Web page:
5 Tips For Building Strategic Relationships

We all know relationships are important. The relationships you build today may be the relationships that get you the next leadership position in a new organization, move you up in your current organization, or help you with a pressing problem you’ve been dealing with.

Relationships are also a struggle. I’ve struggled long and hard over relationships that feel way too transactional and not enough relational. The relationship always seems to turn toward business talk and what we’re doing to grow our businesses.

4 people sitting around a wooden table working on laptops

Photo by Annie Spratt

It makes me tired and sad. It feels like it is not a real relationship. But it is. It’s a different kind of relationship. These relationships are strategic relationships.

A strategic relationship is one that:

  • Benefits both parties
  • Helps you grow your business or yourself
  • Encourages you to do better
  • Keeps you focused on your goals

Strategic relationships aren’t bad. They’re just not quite as relational or personal as some people would like. Including myself.

I’ve found myself looking for more strategic relationships. They’re coming along and I’ve found 5 tips to help you build strategic relationships.

5 Tips For Building Strategic Relationships

1. Know what you have to offer:

Strategic relationships are all about helping each other succeed. To do this, you need to know what you have to offer.

Can you connect your strategic relationship partner with someone that could help them move their business to the next level? Could you share a valuable article or resource with them? Maybe you have a coaching business or business consulting firm that could help them. Also, when it comes to mutual collaborations, it should be easy for your colleagues and a co-author to join a collaborative document. For example, if you use contract collaboration software you can invite colleagues and co-authors to view and edit a document at the same time.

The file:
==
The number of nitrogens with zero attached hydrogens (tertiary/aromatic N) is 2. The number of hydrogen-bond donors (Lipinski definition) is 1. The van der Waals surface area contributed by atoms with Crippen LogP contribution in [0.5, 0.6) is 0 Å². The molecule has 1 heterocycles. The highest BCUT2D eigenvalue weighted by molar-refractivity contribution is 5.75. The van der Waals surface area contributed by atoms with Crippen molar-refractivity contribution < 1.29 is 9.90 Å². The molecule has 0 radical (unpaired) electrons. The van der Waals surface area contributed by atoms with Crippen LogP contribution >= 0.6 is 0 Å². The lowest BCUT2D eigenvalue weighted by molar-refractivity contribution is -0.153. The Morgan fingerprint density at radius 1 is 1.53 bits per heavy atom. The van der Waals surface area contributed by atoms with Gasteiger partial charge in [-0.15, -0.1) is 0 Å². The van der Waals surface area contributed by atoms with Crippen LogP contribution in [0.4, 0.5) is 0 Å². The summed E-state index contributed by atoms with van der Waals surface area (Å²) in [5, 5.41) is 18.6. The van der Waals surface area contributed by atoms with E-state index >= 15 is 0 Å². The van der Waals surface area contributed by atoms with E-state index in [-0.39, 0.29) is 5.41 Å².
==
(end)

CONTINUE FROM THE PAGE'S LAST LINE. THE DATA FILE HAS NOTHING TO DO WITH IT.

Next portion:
Figure out what they need and what you have to offer.

2. Figure out the personality of the person you’re building a strategic relationship with:

Different personality types respond differently to different rewards. Some strategic relationships require you to build a more personal side of the relationship. Others love to see results.

Figure out what motivates the people you’re building relationships with. Continue to provide them with the rewards that resonate with them.

Continue to do this and you will build a strategic relationship where the other person feels valued.

3. Be ready to ask questions or provide ideas:

Relationships are a two-way street. You will benefit from the relationship. You also have to make sure the other party will benefit from the strategic relationship.

How do you do this? You can do two things.

The first is to ask questions. This can be to dig deeper into an idea or plan the other person provides. It shows that you are listening and aware of what they’re sharing. Asking questions can also help them clarify their thoughts and ideas. Dig deep into their thoughts with questions. You will be surprised at how much they will appreciate it.

The second is to provide ideas. You have both talked about your business struggles. Now, you can share your business ideas with the other party. Give them your thoughts and ideas on what they can do to grow personally or professionally.

4. Send a piece of snail mail:

I have to say, snail mail is still cool. People love getting a piece of physical mail over getting an email in their online mailbox.

Why? Because physical is still king.

Receiving a physical letter tells the recipient that someone took the time to handwrite a letter, stick it in an envelope, and place it in a mailbox.

Don’t doubt the power of a real, physical letter. They may even be shocked and awed by it.

5. Be willing to end a strategic relationship:

Some relationships are meant to be forever, like a marriage. Other relationships can have an end, like a strategic business relationship.

At some point, it may be time to move on from the strategic business relationship you’ve built with someone. Be ready and willing to end the relationship on a positive note.

You may mourn the loss of the relationship but it is something that happens in life. Being prepared and willing to end it will show respect for the other person in the relationship.

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